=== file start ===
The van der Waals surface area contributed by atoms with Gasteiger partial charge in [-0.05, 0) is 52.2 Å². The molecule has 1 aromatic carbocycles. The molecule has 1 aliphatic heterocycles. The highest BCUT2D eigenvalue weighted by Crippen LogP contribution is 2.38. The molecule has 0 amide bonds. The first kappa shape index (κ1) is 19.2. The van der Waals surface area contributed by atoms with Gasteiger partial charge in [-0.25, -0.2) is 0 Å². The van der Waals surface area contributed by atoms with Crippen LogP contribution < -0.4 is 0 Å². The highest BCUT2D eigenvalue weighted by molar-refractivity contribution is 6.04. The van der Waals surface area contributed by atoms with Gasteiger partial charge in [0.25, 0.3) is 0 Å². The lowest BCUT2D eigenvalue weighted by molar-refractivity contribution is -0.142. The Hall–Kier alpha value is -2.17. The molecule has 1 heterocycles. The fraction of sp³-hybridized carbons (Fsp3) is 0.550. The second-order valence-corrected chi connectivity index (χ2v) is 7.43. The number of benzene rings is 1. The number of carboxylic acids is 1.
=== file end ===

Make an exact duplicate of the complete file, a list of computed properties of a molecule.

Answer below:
The van der Waals surface area contributed by atoms with Gasteiger partial charge in [-0.05, 0) is 52.2 Å². The molecule has 1 aromatic carbocycles. The molecule has 1 aliphatic heterocycles. The highest BCUT2D eigenvalue weighted by Crippen LogP contribution is 2.38. The molecule has 0 amide bonds. The first kappa shape index (κ1) is 19.2. The van der Waals surface area contributed by atoms with Gasteiger partial charge in [-0.25, -0.2) is 0 Å². The van der Waals surface area contributed by atoms with Crippen LogP contribution < -0.4 is 0 Å². The highest BCUT2D eigenvalue weighted by molar-refractivity contribution is 6.04. The van der Waals surface area contributed by atoms with Gasteiger partial charge in [0.25, 0.3) is 0 Å². The lowest BCUT2D eigenvalue weighted by molar-refractivity contribution is -0.142. The Hall–Kier alpha value is -2.17. The molecule has 1 heterocycles. The fraction of sp³-hybridized carbons (Fsp3) is 0.550. The second-order valence-corrected chi connectivity index (χ2v) is 7.43. The number of benzene rings is 1. The number of carboxylic acids is 1.